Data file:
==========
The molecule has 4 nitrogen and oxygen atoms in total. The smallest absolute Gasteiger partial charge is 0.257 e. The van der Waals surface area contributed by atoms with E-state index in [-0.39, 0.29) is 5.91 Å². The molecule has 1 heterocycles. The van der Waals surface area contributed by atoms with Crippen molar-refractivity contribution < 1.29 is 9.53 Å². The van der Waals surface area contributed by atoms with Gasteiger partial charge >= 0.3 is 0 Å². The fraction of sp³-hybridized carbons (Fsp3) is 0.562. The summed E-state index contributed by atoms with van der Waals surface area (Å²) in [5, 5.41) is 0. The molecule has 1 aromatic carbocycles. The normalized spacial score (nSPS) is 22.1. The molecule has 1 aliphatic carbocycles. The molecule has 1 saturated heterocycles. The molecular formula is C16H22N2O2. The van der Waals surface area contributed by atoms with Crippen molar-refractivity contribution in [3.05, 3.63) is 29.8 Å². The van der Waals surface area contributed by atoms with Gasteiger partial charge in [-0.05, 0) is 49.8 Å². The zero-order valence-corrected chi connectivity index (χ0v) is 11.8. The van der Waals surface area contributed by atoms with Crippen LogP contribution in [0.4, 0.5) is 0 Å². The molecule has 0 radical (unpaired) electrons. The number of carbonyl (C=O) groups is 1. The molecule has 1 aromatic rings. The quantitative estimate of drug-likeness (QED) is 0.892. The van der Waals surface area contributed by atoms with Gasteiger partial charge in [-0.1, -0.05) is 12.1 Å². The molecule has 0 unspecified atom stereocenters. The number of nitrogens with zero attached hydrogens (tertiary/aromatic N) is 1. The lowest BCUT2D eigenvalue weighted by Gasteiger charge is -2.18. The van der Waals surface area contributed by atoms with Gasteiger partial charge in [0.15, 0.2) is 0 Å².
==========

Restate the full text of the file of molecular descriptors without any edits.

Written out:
The molecule has 4 nitrogen and oxygen atoms in total. The smallest absolute Gasteiger partial charge is 0.257 e. The van der Waals surface area contributed by atoms with E-state index in [-0.39, 0.29) is 5.91 Å². The molecule has 1 heterocycles. The van der Waals surface area contributed by atoms with Crippen molar-refractivity contribution < 1.29 is 9.53 Å². The van der Waals surface area contributed by atoms with Gasteiger partial charge >= 0.3 is 0 Å². The fraction of sp³-hybridized carbons (Fsp3) is 0.562. The summed E-state index contributed by atoms with van der Waals surface area (Å²) in [5, 5.41) is 0. The molecule has 1 aromatic carbocycles. The normalized spacial score (nSPS) is 22.1. The molecule has 1 aliphatic carbocycles. The molecule has 1 saturated heterocycles. The molecular formula is C16H22N2O2. The van der Waals surface area contributed by atoms with Crippen molar-refractivity contribution in [3.05, 3.63) is 29.8 Å². The van der Waals surface area contributed by atoms with Gasteiger partial charge in [-0.05, 0) is 49.8 Å². The zero-order valence-corrected chi connectivity index (χ0v) is 11.8. The van der Waals surface area contributed by atoms with Crippen LogP contribution in [0.4, 0.5) is 0 Å². The molecule has 0 radical (unpaired) electrons. The number of carbonyl (C=O) groups is 1. The molecule has 1 aromatic rings. The quantitative estimate of drug-likeness (QED) is 0.892. The van der Waals surface area contributed by atoms with Gasteiger partial charge in [-0.1, -0.05) is 12.1 Å². The molecule has 0 unspecified atom stereocenters. The number of nitrogens with zero attached hydrogens (tertiary/aromatic N) is 1. The lowest BCUT2D eigenvalue weighted by Gasteiger charge is -2.18. The van der Waals surface area contributed by atoms with Gasteiger partial charge in [0.15, 0.2) is 0 Å².